1. Atelier Ayesha: The Alchemist of Dusk - NS - 3rd Playthrough - 10
With multiple playthroughs, my opinions on Atelier games seem the most affected ones, replaying the likes of Rorona and Ayesha makes me appreciate them more, while something like Escha & Logy drops a bit, which was my favorite one in terms of my first playthrough, right now I would say Ayesha is my favorite one, it has the adventurous feel of Totori without being as overwhelming with the options you have to explore at a time, the synthesis mechanics are as polished as they can be while making some contextual changes that give more originality as to how Ayesha approaches equipment enhancement, and the time limit as always keeps these game with a consistent, fast pace that I love, the music is a joy to listen to, definitely my favorite score from the series, and the combat retains the simplicity yet engagement I really enjoy from it, where good preparation of your items and how good your equipment is rewarded by making quick job of most fights.
2. Disney's Hercules Action Game - PC - 5.5
In many ways, the game breaks a lot of what I would consider good game design from a platformer, having a hard time figuring out what to do with the first boss, sometimes seemingly unavoidable obstacles, animations getting in the way of hit boxes, and at the same time, is never too difficult despite those flaws to be a frustrating game, so it just falls in the middle for me, I liked the movie so I do get a kick out of the overall presentation with a score that manages to capture the style of Hercules' score pretty much perfectly, so is an annoying game, but also kind of cute.
3. SNK Gals' Fighters - NS - 1st Arcade run - 7
I don't have much to say about it, it works well, the sprite work is cute, and it has a lot of SNK characters I like, is a nice little game.
4. Touhou Luna Nights - NS - All clear - 9
Despite what its description might say, Luna Nights isn't exactly a Metroidvania, at first glance it may have the style/look of one of the more generic ones, but is a very linear game in practice, just with the ability to backtrack, which really is its more detrimental factor, Luna Nights has more in common with a classic Castlevania game than it does with a Symphony of the Night, and that is why this is a 9/10. Is a very tight game, challenging enough in the sense that you are always on your toes in each screen, but is not terribly difficult, the grace mechanic is excellent, get closer to an enemy and bypass their projectiles at a close range to earn back health and magic points, which really shines with the boss fights, they are challenging, but you can keep yourself alive for most of the run as long as you keep that kind of aggressive play to keep your health up. About the other complaint I have with the game is that the final phase of the final boss feels like the one difficulty spike in the game, where as the rest always this natural progressive rise of difficulty.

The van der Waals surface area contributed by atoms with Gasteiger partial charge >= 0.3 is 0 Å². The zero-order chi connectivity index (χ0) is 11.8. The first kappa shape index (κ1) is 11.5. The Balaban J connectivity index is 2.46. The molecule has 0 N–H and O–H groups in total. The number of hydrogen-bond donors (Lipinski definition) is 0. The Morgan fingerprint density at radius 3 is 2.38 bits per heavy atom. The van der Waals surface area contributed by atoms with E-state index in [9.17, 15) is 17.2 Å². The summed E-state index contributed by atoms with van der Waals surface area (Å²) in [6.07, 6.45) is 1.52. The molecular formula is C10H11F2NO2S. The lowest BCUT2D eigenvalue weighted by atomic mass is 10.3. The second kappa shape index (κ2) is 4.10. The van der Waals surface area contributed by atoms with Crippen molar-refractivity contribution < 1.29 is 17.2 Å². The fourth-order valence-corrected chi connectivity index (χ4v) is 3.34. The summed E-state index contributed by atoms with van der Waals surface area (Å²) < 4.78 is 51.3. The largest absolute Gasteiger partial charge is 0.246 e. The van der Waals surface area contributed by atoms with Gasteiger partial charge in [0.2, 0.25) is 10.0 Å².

5. Sengoku 3 - NS - 9
An excellent 2D beat em up, the bad out of the way first, it has the same issue games like Streets of Rage 1-3 have of, if you hit enemies near the corner you'll push them outside the arena and will have to wait till they walk back to continue attacking them, breaks the flow of these kinds of games a lot, even worse when they have a long range weapon to hit you with, and the final boss is really annoying to fight, a problem the rest of the bosses doesn't have. The game as a whole is really satisfying to play, the sprite work is excellent, the music has a good energy to it, and the combat itself is one of my favorites of the genre, is very fast paced with a lot of good combo work, get some cool juggling by connecting normal and special attacks, gives it a sort of fighting game feel, very fun game, also loved how you get more characters to play as in the second half of the game, which is a cool bit story wise.
+6. Street Fighter III 3rd Strike: Fight for the Future - NS - +3 Arcade Runs (9 Total) - 9.5